Skip to: Content
Skip to: Site Navigation
Skip to: Search


Small steps toward peace in East-West and Mideast arenas

By Joseph C. Harsch / November 1, 1985



United States Secretary of State George Shultz is flying to Moscow over this weekend in a move that reflects at least a tentative win in Washington by those who want something to come out of the Geneva summit over those who want only confrontation at the summit. It is the top move in a week in world affairs which also found King Hussein of Jordan accepting, tentatively, the olive branch Israeli Prime Minister Shimon Peres extended in his UN speech the previous week.

Skip to next paragraph

In other words, in both East-West relations and in the Middle East the peacemakers are for the moment winning a continuation of a dialogue which still might, and still can, produce substantial results in both areas because the exchanges remain active.

An incidental feature in both stories is the importance of individuals in arriving at crucial decisions. In Washington President Reagan made his decision between the hawk faction led by Secretary of Defense Caspar Weinberger and those who want him to reach for less strain and tension in East-West relations.

It is widely believed in White House quarters that Nancy Reagan has been one of the decisive voices on the side of those who regard the summit as a time and place for moving away from the verbal confrontation of the first Reagan administration in the direction of possible accommodations with Moscow.

The Shultz mission is obviously only exploratory. The purpose, presumably, is to try to determine whether Moscow's new leadership truly wants to pursue the search for accommodations over more confrontation.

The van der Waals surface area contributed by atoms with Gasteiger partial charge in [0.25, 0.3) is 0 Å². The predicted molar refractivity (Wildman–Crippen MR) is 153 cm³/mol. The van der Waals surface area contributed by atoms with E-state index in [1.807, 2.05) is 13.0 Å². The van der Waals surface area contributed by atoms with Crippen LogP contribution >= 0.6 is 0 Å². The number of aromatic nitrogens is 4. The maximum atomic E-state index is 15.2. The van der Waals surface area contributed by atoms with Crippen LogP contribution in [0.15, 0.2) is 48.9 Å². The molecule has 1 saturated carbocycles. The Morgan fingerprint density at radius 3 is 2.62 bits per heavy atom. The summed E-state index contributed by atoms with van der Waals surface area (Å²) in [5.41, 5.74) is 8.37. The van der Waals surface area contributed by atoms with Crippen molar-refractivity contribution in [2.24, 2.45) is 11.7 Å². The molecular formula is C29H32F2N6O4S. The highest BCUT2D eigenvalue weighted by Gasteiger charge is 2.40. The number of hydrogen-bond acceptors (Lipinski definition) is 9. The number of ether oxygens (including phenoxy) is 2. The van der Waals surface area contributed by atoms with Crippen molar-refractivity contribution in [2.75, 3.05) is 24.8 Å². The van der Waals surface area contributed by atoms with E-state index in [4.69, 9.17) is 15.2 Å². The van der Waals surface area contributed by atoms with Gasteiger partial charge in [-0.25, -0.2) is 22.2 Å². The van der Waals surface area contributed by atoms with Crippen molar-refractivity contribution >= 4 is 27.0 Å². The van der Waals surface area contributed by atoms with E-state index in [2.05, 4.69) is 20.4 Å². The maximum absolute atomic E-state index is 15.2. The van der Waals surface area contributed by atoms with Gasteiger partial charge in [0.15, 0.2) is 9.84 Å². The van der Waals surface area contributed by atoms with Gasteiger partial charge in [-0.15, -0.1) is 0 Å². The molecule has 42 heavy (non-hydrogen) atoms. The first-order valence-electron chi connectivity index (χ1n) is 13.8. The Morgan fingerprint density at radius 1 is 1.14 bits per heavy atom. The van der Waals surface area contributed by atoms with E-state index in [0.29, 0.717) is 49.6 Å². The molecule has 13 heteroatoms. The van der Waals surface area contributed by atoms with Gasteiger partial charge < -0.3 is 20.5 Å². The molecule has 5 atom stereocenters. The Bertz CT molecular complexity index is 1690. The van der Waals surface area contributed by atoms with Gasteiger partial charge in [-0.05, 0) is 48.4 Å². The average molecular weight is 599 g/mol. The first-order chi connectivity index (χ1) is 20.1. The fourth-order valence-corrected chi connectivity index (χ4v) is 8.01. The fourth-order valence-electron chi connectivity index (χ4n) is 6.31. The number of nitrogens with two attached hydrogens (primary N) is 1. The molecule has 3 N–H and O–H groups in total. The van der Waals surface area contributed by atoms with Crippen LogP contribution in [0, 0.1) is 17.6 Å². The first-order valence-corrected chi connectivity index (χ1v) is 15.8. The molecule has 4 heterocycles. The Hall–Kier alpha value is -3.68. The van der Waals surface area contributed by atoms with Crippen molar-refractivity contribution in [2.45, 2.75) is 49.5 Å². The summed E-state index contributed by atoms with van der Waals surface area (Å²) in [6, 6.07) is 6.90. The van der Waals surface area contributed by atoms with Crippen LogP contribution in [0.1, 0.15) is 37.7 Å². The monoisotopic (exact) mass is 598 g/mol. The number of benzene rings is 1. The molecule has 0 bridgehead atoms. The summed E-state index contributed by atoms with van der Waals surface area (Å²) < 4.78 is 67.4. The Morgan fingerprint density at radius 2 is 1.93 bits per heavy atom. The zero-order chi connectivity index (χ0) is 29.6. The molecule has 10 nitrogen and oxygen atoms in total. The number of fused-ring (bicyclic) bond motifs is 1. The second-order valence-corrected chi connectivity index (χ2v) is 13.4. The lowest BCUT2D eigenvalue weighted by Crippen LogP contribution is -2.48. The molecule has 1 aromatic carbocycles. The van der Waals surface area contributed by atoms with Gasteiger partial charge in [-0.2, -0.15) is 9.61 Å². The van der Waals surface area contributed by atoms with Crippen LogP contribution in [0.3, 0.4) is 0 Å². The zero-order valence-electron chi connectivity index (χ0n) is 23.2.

The nub of the argument which has been going on behind the scenes in Washington ever since the Geneva summit was arranged has been over whether Moscow really does want to do serious business. The allies and the weight of opinion at the State Department have been on the side of the view that the new Soviet leader, Mikhail Gorbachev, wants an easier international context so that he can give his primary attention to reviving the Soviet economy.

Against that view is the contention that accommodation will benefit the Soviet Union more than the US and so should be shunned. For a time it seemed that the hawks were winning the argument. But the assumption must have been premature. Mr. Shultz flies to Moscow tomorrow and will talk to the top people there, including Mr. Gorbachev. The only possible purpose is to find out whether the top men may be able to agree in Geneva to keep dialogue going after the summit.

Personalities were just as important in the latest developments in the Middle East as they are in East-West equation. In the UN speech, Mr. Peres had laid out Israel's preconditions in softer terms than ever before. He omitted impossible preconditions. Perhaps most important of all, he offered to travel to Amman, Jordan, to talk personally there with King Hussein.

Mr. Peres went from that major move at the UN back to the Israeli Knesset (parliament) and handily won a vote of confidence there because he had phrased his position so skillfully that the Likud bloc did not dare vote against him. The persuasiveness of the man made the difference.

King Hussein took the next step toward peace negotiations. He invited (or summoned?) Palestine Liberation Organization leader Yasser Arafat to Amman. They talked, apparently at arms length. King Hussein dare not go to the conference table without PLO consent. But dare Mr. Arafat withhold that consent any longer? It could be a last chance to save the West Bank for Palestinians.

Mr. Arafat has blocked progress toward peace in the past by his impossible preconditions as often as Israel by its preconditions. Just as Mr. Peres is shedding the preconditions of the Likud party and his predecessor, Menachem Begin, so King Hussein is trying to get clear of those imposed on him by the hard-line faction at the PLO.

The essential fact is that Mr. Peres and King Hussein are moving by cautious steps toward the point where they may be able to actually talk directly with each other. That is now a conceivable possibility. Few diplomats foresaw this change in the Middle East picture.

A month ago the Middle East scene was dominated by murder, bombings, and hijackings. Diplomats had all but given up hope of salvaging anything from King Hussein's peace initiative of last February. Yet this week that initiative was surprisingly alive again.